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Lancet Oncol. 2008 Sep;9(9):866-72. doi: 10.1016/S1470-2045(08)70182-7. Epub 2008 Aug 12.

Risk factors for joint symptoms in patients enrolled in the ATAC trial: a retrospective, exploratory analysis.

Author information

1
Cancer Research UK, Centre for Epidemiology, Mathematics, and Statistics, Wolfson Institute of Preventive Medicine, London, UK.

Abstract

BACKGROUND:

Joint symptoms (eg, arthralgia and arthritis) are a well-known side-effect of aromatase inhibitors. Low oestrogen concentrations and postmenopausal status are associated with the development of these symptoms. Chemotherapy can also induce joint symptoms, but tamoxifen seems to have little effect on their incidence. The aim of this study was to assess the relative importance of different risk factors for treatment-emergent joint symptoms in patients assigned to anastrozole or tamoxifen as adjuvant treatment for postmenopausal breast cancer.

METHODS:

The Arimidex Tamoxifen Alone or in Combination (ATAC) trial randomly assigned 9366 postmenopausal women to anastrozole (1 mg/day), to tamoxifen (20 mg/day), or to a combination of both. Our analyses were based on data from case reports of 5433 women who were randomly assigned to anastrozole or tamoxifen, who started with their allocated treatment, and who did not have joint symptoms at entry (anastrozole group: n=2698; tamoxifen group: n=2735). The analysis was restricted to the occurrence of joint symptoms at any time during active treatment or within 14 days of its discontinuation. Joint symptoms were defined as any report of arthralgia, arthrosis, arthritis, or joint disorder on a case-report form. Joint disorders were defined as reports of cervical spondylosis, osteoarthritis, and disc herniation. The date of occurrence was recorded, along with a severity score (ie, mild, moderate, or severe). Our analyses were done by use of logistic regression. The ATAC trial is registered as an International Standard Randomised Controlled Trial, number ISRCTN18233230.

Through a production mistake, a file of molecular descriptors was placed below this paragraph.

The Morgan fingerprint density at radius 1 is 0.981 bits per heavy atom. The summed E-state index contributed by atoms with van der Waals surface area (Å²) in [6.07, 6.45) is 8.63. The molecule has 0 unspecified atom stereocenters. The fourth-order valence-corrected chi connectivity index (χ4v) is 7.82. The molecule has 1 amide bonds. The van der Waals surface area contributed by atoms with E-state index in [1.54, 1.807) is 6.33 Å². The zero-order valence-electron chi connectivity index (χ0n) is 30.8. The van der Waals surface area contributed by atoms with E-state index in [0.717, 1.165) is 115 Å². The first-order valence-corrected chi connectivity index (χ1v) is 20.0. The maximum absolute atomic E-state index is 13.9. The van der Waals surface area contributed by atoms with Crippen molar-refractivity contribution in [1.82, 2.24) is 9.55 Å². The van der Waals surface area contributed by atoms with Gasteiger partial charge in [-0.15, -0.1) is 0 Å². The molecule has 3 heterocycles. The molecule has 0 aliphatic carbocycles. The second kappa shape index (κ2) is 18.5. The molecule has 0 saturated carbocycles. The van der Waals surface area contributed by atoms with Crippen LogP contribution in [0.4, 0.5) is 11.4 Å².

FINDINGS:

777 of 1914 women (40.6%) who used hormone replacement therapy (HRT) before trial entry developed joint symptoms compared with 1001 of 3519 women (28.4%) without previous HRT use (odds ratio [OR] 1.72 [95% CI 1.53-1.93]). Women with hormone-receptor-negative breast cancer developed significantly fewer joint symptoms compared with those with hormone-receptor-positive tumours (124 of 461 [26.9%] vs 1556 of 4548 [34.2%]; OR 0.71 [0.57-0.88]). Women for whom chemotherapy was part of their initial treatment developed significantly more joint symptoms than those who did not receive it (461 of 1219 women [37.8%] vs 1317 of 4214 women [31.3%]; OR 1.34 [1.17-1.53]). Obese women (body-mass index [BMI] >30 kg/m(2)) reported more joint symptoms than women with a BMI of 25-30 kg/m(2) or those with a BMI <25 kg/m(2) (504 of 1354 women [37.2%] vs 502 of 1926 women [31.3%; OR 1.01 (0.88-1.16)] vs 592 of 1908 women [31.0%; OR 1.32 (1.14-1.53)]) and women on anastrozole reported more joint symptoms compared with those on tamoxifen (949 of 2698 women [35.2%] vs 829 of 2735 women [30.3%]; OR 1.25 [1.11-1.40]). All significant risk factors from the univariate analysis were included in a multivariate analysis and remained significant with little change.

INTERPRETATION:

In this trial, the major risk factors for developing joint symptoms were previous HRT, hormone-receptor positivity, previous chemotherapy, obesity, and treatment with anastrozole. Discussion of identified risk factors is appropriate when counselling women before initiation of adjuvant hormonal treatment.

PMID:
18703382
DOI:
10.1016/S1470-2045(08)70182-7
[Indexed for MEDLINE]
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